Eating burgers and fries can be as harmful as catching a life-threatening illness, according to a new study.
Scientists at the University of Bonn discovered that junk food causes the immune system to go haywire, as if they were being attacked by a serious disease.
A fast food diet makes immune cells more aggressive over time, increasing the risk of developing major illnesses – these effects can last long after a switch to a healthier diet of fruit and vegetables.
Researchers say the findings could explain the link between fast food and the hardening of arteries, since the typical deposits largely consists of lipids and immune cells.
‘It has only recently been discovered the innate immune system has a form of memory,’ researcher Eicke Latz said. ‘After an infection, the body’s defenses remain in a kind of alarm state, so they can respond more quickly to a new attack.’
Fast food meals are typically high in fat, sugar and sodium. They’ve been linked to many adverse health effects, including an increased risk of diabetes, cardiovascular disease, and colon cancer.
In fact, a 2014 study found that a poor diet could weaken the immune system. It revealed that consuming 100 grams of sugar could limit the ability of white blood cells to destroy harmful microorganisms.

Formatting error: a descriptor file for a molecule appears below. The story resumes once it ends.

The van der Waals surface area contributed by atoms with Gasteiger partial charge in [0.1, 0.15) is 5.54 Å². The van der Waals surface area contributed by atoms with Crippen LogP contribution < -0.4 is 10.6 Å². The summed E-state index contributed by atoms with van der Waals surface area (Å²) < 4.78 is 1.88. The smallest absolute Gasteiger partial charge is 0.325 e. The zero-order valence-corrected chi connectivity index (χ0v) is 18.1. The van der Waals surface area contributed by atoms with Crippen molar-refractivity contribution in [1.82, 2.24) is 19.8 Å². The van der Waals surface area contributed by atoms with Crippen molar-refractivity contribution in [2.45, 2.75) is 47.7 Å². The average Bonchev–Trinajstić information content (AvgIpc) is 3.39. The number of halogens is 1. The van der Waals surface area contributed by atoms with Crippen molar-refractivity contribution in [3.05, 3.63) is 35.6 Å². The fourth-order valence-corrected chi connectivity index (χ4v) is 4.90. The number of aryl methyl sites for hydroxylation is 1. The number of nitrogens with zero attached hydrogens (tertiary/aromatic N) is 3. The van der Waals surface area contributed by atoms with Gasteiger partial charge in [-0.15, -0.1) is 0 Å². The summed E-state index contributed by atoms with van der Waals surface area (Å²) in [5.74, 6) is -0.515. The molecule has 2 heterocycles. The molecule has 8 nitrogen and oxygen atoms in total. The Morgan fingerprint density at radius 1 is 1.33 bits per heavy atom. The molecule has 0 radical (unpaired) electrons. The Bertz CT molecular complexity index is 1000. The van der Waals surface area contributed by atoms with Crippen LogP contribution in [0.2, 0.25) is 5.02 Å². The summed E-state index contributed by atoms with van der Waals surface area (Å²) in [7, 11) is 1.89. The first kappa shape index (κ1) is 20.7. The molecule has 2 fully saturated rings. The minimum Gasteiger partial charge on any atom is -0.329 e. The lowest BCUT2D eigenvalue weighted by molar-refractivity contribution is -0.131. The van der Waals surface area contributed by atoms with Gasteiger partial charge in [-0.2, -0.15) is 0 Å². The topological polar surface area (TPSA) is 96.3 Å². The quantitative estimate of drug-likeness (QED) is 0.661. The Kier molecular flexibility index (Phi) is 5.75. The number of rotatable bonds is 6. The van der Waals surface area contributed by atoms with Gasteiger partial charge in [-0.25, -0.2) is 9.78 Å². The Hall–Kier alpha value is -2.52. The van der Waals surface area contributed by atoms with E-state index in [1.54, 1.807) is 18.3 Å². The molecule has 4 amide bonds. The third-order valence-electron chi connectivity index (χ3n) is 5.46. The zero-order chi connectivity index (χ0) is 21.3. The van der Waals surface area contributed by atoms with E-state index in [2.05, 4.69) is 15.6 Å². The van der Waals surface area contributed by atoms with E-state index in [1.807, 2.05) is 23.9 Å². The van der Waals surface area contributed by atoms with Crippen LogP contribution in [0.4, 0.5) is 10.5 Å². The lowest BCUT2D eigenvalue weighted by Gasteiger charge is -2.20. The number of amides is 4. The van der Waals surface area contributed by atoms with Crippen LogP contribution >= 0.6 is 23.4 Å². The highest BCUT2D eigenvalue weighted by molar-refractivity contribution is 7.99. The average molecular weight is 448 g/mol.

For the current study, researchers conducted mice and human experiments.
They put mice on a ‘western style’ diet laden with fat and sugar and low in fiber. They found that the mice developed a strong inflammatory response through their body.
‘The unhealthy diet led to an unexpected increase in the number of certain immune cells in the blood of the mice, especially granulocytes and monocytes,’ said lab member Dr Anette Christ explained. ‘This was an indication for an involvement of immune cell progenitors in the bone marrow.’
The findings, published in Cell, support previous studies that have shown that the Western diet activates certain genes that are responsible for ‘proliferation and maturation.’
In some of the human subjects, researchers saw genetic evidence of the involvement of inflammasomes, a chemical that recognize agents and other harmful substances and release high inflammatory messengers.
Based on their findings, researchers concluded junk food causes DNA changes.
‘The inflammasome triggers such epigenetic changes,’ Professor Latz explained. ‘The immune system consequently reacts even to small stimuli with stronger inflammatory responses.’
This inflammatory response causes newly activated immune cells to migrate to altered blood vessel walls. When they get too large they can burst, leading to clots, and an increased risk of a heart attack or stroke.
Latz said the foundations of a healthy diet need to become a more prominent part of education so that people, especially children, can make conscious decisions regarding their dietary habits.